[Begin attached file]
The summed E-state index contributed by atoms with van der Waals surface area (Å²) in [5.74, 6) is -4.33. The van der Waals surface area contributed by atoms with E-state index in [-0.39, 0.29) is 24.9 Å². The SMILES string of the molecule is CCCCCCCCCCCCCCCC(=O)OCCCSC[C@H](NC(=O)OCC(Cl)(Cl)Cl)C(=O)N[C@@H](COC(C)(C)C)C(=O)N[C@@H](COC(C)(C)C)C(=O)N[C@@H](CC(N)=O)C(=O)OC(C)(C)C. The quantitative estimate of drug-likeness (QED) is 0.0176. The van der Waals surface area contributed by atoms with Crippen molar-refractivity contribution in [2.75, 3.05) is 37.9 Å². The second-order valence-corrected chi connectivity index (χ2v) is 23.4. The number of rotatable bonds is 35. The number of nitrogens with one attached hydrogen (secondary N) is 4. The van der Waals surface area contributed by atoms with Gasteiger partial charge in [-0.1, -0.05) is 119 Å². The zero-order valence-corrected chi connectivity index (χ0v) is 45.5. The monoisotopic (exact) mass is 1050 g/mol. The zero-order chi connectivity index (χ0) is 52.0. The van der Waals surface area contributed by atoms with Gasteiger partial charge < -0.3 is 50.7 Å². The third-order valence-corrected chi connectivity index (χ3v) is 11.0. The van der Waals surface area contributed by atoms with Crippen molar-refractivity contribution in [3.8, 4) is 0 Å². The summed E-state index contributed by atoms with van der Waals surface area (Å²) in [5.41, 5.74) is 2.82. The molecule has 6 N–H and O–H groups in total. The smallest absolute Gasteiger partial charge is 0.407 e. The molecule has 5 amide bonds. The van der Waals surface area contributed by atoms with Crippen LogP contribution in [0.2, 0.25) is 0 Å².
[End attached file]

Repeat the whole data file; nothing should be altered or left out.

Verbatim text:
The summed E-state index contributed by atoms with van der Waals surface area (Å²) in [5.74, 6) is -4.33. The van der Waals surface area contributed by atoms with E-state index in [-0.39, 0.29) is 24.9 Å². The SMILES string of the molecule is CCCCCCCCCCCCCCCC(=O)OCCCSC[C@H](NC(=O)OCC(Cl)(Cl)Cl)C(=O)N[C@@H](COC(C)(C)C)C(=O)N[C@@H](COC(C)(C)C)C(=O)N[C@@H](CC(N)=O)C(=O)OC(C)(C)C. The quantitative estimate of drug-likeness (QED) is 0.0176. The van der Waals surface area contributed by atoms with Crippen molar-refractivity contribution in [2.75, 3.05) is 37.9 Å². The second-order valence-corrected chi connectivity index (χ2v) is 23.4. The number of rotatable bonds is 35. The number of nitrogens with one attached hydrogen (secondary N) is 4. The van der Waals surface area contributed by atoms with Gasteiger partial charge in [-0.1, -0.05) is 119 Å². The zero-order valence-corrected chi connectivity index (χ0v) is 45.5. The monoisotopic (exact) mass is 1050 g/mol. The zero-order chi connectivity index (χ0) is 52.0. The van der Waals surface area contributed by atoms with Gasteiger partial charge < -0.3 is 50.7 Å². The third-order valence-corrected chi connectivity index (χ3v) is 11.0. The van der Waals surface area contributed by atoms with Crippen molar-refractivity contribution in [3.8, 4) is 0 Å². The summed E-state index contributed by atoms with van der Waals surface area (Å²) in [5.41, 5.74) is 2.82. The molecule has 6 N–H and O–H groups in total. The smallest absolute Gasteiger partial charge is 0.407 e. The molecule has 5 amide bonds. The van der Waals surface area contributed by atoms with Crippen LogP contribution in [0.2, 0.25) is 0 Å².